Avoyelles School Board unanimously approves desegregation settlement

By Garland Forman

Although the outcome of the vote last Friday was never in doubt, the Avoyelles School Board officially accepted the settlement agreement to end the desegregation lawsuit filed against the parish in 1967.
 
After a 6-minute closed-door session last  Friday afternoon, the  board returned and unanimously accepted the agreement. Van Kojis made the motion and Freeman Ford seconded it. Kojis then raised raised both arms in celebration and said “Hallelujah” as the audience rose to give a standing ovation.
 
Prior to Friday’s meeting, Holmes said his phone had not stopped ringing.
 
“Everyone I talked to is excited and happy that this case has come to a close,” Holmes said. “They are ready for the school system to continue to move forward.”
 
At the board meeting, Holmes said he and board members “didn’t always agree on everything” but “did agree on many others. We worked for one goal, the education of the children of Avoyelles. Public schools in Avoyelles live on. We did the right thing.”
 
In addition to the individuals who have been noted in previous articles on the case, Holmes said that past 12th Judicial District Judge Mark Jeansonne and current District Judge Kerry Spruill also assisted in bringing the case to a close.
 
He said Jeansonne provided legal assistance in the past few months, including making suggestions that the other parties in the lawsuit agreed to. Spruill provided legal advice to Holmes after Holmes took over the role of attorney as well as plaintiff in the case.
 
Holmes said being involved in the case for 30 years has taken a toll on him and his family.
 
“It’s a part of my life that I will not get back, but it was the right thing to do,” Holmes said.  “I’m ready to travel with my grandkids and enjoy the sunsets.” 
 
Dwayne Lemoine
When former superintendent Dwayne Lemoine took the position in 2007, the nine School Board members committed to resolving the desegregation lawsuit, Lemoine said. Four of the original nine are still serving, he added.
 
Contrary to popular belief, the lawsuit did not consume a lot of his time as superintendent. The goals and results spelled out in the lawsuit “helped define me as a superintendent. Without this case, I could not have been productive.”
 
He said abiding by the Justice Department guidelines to achieve unitary status “enhanced the system.”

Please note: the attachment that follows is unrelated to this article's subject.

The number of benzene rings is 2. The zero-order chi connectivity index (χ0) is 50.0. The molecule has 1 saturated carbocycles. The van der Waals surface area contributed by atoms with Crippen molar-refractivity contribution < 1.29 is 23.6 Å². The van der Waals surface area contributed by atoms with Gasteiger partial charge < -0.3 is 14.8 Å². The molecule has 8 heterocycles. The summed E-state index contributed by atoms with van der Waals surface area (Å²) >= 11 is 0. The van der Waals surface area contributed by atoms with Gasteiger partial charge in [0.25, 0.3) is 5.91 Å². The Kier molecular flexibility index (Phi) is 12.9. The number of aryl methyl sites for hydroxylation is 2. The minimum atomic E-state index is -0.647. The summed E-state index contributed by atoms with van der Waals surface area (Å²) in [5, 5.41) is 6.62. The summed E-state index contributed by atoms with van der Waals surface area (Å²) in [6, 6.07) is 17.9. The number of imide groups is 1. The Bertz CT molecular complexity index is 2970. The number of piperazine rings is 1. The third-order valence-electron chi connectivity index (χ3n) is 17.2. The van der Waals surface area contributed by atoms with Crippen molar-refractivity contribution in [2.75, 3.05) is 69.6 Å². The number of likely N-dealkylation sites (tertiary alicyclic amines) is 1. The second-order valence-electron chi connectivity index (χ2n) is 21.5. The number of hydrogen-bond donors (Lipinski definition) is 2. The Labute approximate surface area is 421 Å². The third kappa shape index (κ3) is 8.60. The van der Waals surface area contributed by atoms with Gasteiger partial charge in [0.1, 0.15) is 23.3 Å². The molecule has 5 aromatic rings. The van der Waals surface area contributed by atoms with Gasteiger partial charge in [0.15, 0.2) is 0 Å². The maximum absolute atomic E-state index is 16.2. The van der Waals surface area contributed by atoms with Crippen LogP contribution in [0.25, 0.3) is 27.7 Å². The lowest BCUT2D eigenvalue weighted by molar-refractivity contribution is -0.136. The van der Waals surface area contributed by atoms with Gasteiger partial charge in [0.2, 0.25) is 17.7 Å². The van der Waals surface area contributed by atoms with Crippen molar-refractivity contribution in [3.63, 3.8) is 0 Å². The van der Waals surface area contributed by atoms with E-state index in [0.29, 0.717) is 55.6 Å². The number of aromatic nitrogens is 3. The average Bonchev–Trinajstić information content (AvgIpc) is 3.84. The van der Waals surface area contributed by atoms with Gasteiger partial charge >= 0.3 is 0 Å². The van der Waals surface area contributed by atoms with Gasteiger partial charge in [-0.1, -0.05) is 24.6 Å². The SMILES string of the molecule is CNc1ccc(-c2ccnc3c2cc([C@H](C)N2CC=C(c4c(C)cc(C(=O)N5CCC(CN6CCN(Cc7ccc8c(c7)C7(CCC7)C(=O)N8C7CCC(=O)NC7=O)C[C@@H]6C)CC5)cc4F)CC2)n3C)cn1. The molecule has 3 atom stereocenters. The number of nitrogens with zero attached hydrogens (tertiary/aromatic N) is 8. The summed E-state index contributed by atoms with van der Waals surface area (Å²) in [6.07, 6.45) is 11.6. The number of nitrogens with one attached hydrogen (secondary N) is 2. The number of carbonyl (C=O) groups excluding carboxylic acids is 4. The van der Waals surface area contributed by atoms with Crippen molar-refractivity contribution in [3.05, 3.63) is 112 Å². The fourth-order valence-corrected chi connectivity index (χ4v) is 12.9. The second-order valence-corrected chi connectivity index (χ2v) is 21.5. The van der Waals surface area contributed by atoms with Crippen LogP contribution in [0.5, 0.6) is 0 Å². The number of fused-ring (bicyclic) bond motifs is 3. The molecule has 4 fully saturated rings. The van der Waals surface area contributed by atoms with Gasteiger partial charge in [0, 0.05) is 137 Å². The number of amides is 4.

Lemoine said he does not regret retiring earlier this year, rather than staying on until the lawsuit was settled. He said it was time for him to “move on.” 
 
Lemoine said his successor, Blaine Dauzat, did a good job in finishing the work needed to conclude the case.
 
Charles Riddle
District Attorney Charles Riddle said he has not received a single phone call complaining about the court’s decision to declare the school system unitary. He was surprised how quickly everything fell into place last Wednesday and Thursday.
 
“As we responded to  the U.S. Justice Department’s requests, they realized we were following their requirements,” Riddle said. “It made it simpler for the U.S. Justice attorney to get approval from his supervisor to agree to the settlement.”
 
Riddle said this case has become personal to him.
 
“My father was D.A. when this case started,” Riddle said. “Just after Hurricane Gustav, I found notes from my father concerning the case. This case has now ended with me being the D.A. To me, that was special.”
 
Riddle said many people have done a lot of good work on the case over the years, but singled out former Assistant D.A. David Lafargue for his efforts.
 
Dr. William Gordan
Dr. William Gordan laughed when he said the recent developments in the case made him unemployed. He then said the close of the case was long overdue. Gordan was hired by the School Board in 2007 as its desegregation expert.
 
“The settlement is what the Avoyelles community needed,” Gordan said by phone from his home in North Carolina. “In the last year, the school system had many changes than just facilities,” he continued. “I’m excited for the residents and School Board of the parish.”
 
Gordan said he is  pleased with the three-year monitoring period in the settlement.
 
“At the end of this long seven-year journey, everyone was getting tired -- and I can be a pain at times,” Gordan said. “The board, with the help of Lemoine and Dauzat, stayed the course and was able to reach a settlement. This is my last case, but the memories of the people of Avoyelles Parish will always be good.”
 
 

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